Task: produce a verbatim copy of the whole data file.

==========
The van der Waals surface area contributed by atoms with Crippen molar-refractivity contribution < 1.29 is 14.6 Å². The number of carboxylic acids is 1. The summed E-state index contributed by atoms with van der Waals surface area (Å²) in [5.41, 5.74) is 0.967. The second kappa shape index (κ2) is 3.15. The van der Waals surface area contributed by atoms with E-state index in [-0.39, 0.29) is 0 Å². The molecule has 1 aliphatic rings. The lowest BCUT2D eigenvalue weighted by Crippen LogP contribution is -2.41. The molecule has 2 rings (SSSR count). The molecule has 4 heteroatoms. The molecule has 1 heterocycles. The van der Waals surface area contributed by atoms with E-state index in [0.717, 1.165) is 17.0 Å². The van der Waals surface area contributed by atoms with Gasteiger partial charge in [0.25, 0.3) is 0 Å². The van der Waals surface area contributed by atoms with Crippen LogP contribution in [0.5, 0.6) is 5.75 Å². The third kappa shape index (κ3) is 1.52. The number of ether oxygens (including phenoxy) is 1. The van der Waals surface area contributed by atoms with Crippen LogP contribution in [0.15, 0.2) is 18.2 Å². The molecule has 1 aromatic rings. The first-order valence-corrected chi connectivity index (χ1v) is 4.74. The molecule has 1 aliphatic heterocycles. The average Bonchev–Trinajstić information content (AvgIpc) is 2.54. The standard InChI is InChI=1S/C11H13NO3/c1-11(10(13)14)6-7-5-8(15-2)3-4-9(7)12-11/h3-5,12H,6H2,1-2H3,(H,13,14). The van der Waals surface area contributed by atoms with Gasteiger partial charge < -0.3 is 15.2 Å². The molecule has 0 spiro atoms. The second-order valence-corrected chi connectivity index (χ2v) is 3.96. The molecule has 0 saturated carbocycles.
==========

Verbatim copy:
The van der Waals surface area contributed by atoms with Crippen molar-refractivity contribution < 1.29 is 14.6 Å². The number of carboxylic acids is 1. The summed E-state index contributed by atoms with van der Waals surface area (Å²) in [5.41, 5.74) is 0.967. The second kappa shape index (κ2) is 3.15. The van der Waals surface area contributed by atoms with E-state index in [-0.39, 0.29) is 0 Å². The molecule has 1 aliphatic rings. The lowest BCUT2D eigenvalue weighted by Crippen LogP contribution is -2.41. The molecule has 2 rings (SSSR count). The molecule has 4 heteroatoms. The molecule has 1 heterocycles. The van der Waals surface area contributed by atoms with E-state index in [0.717, 1.165) is 17.0 Å². The van der Waals surface area contributed by atoms with Gasteiger partial charge in [0.25, 0.3) is 0 Å². The van der Waals surface area contributed by atoms with Crippen LogP contribution in [0.5, 0.6) is 5.75 Å². The third kappa shape index (κ3) is 1.52. The number of ether oxygens (including phenoxy) is 1. The van der Waals surface area contributed by atoms with Crippen LogP contribution in [0.15, 0.2) is 18.2 Å². The molecule has 1 aromatic rings. The first-order valence-corrected chi connectivity index (χ1v) is 4.74. The molecule has 1 aliphatic heterocycles. The average Bonchev–Trinajstić information content (AvgIpc) is 2.54. The standard InChI is InChI=1S/C11H13NO3/c1-11(10(13)14)6-7-5-8(15-2)3-4-9(7)12-11/h3-5,12H,6H2,1-2H3,(H,13,14). The van der Waals surface area contributed by atoms with Gasteiger partial charge < -0.3 is 15.2 Å². The molecule has 0 spiro atoms. The second-order valence-corrected chi connectivity index (χ2v) is 3.96. The molecule has 0 saturated carbocycles.